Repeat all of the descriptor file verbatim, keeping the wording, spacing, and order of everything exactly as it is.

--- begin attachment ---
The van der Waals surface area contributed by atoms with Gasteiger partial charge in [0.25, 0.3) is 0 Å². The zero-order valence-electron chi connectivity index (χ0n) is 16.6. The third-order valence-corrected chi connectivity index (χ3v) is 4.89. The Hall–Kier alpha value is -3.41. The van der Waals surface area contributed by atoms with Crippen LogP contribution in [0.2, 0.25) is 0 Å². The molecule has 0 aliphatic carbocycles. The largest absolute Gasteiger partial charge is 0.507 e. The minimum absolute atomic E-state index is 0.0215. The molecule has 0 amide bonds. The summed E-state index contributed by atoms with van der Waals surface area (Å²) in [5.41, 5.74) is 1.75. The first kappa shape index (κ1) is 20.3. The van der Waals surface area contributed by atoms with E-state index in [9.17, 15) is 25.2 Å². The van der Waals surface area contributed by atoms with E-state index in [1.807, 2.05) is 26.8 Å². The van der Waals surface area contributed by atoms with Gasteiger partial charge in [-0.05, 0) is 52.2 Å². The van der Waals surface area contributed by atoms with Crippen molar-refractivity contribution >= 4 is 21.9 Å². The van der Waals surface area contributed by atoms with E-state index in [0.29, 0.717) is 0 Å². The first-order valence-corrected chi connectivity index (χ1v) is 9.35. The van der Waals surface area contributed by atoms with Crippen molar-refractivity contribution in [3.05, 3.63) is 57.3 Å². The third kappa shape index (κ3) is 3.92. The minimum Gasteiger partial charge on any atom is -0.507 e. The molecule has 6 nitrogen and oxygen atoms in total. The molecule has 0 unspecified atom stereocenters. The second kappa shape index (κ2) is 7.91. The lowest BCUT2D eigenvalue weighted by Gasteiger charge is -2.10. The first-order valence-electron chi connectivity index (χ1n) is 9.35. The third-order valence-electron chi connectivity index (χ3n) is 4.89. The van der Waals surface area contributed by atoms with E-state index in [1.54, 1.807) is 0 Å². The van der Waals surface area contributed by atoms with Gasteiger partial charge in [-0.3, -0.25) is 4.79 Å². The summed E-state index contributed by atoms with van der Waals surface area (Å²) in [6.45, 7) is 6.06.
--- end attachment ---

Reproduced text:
The van der Waals surface area contributed by atoms with Gasteiger partial charge in [0.25, 0.3) is 0 Å². The zero-order valence-electron chi connectivity index (χ0n) is 16.6. The third-order valence-corrected chi connectivity index (χ3v) is 4.89. The Hall–Kier alpha value is -3.41. The van der Waals surface area contributed by atoms with Crippen LogP contribution in [0.2, 0.25) is 0 Å². The molecule has 0 aliphatic carbocycles. The largest absolute Gasteiger partial charge is 0.507 e. The minimum absolute atomic E-state index is 0.0215. The molecule has 0 amide bonds. The summed E-state index contributed by atoms with van der Waals surface area (Å²) in [5.41, 5.74) is 1.75. The first kappa shape index (κ1) is 20.3. The van der Waals surface area contributed by atoms with E-state index in [9.17, 15) is 25.2 Å². The van der Waals surface area contributed by atoms with E-state index in [1.807, 2.05) is 26.8 Å². The van der Waals surface area contributed by atoms with Gasteiger partial charge in [-0.05, 0) is 52.2 Å². The van der Waals surface area contributed by atoms with Crippen molar-refractivity contribution >= 4 is 21.9 Å². The van der Waals surface area contributed by atoms with E-state index in [0.29, 0.717) is 0 Å². The first-order valence-corrected chi connectivity index (χ1v) is 9.35. The van der Waals surface area contributed by atoms with Crippen molar-refractivity contribution in [3.05, 3.63) is 57.3 Å². The third kappa shape index (κ3) is 3.92. The minimum Gasteiger partial charge on any atom is -0.507 e. The molecule has 6 nitrogen and oxygen atoms in total. The molecule has 0 unspecified atom stereocenters. The second kappa shape index (κ2) is 7.91. The lowest BCUT2D eigenvalue weighted by Gasteiger charge is -2.10. The first-order valence-electron chi connectivity index (χ1n) is 9.35. The third-order valence-electron chi connectivity index (χ3n) is 4.89. The van der Waals surface area contributed by atoms with E-state index in [1.54, 1.807) is 0 Å². The van der Waals surface area contributed by atoms with Gasteiger partial charge in [-0.3, -0.25) is 4.79 Å². The summed E-state index contributed by atoms with van der Waals surface area (Å²) in [6.45, 7) is 6.06.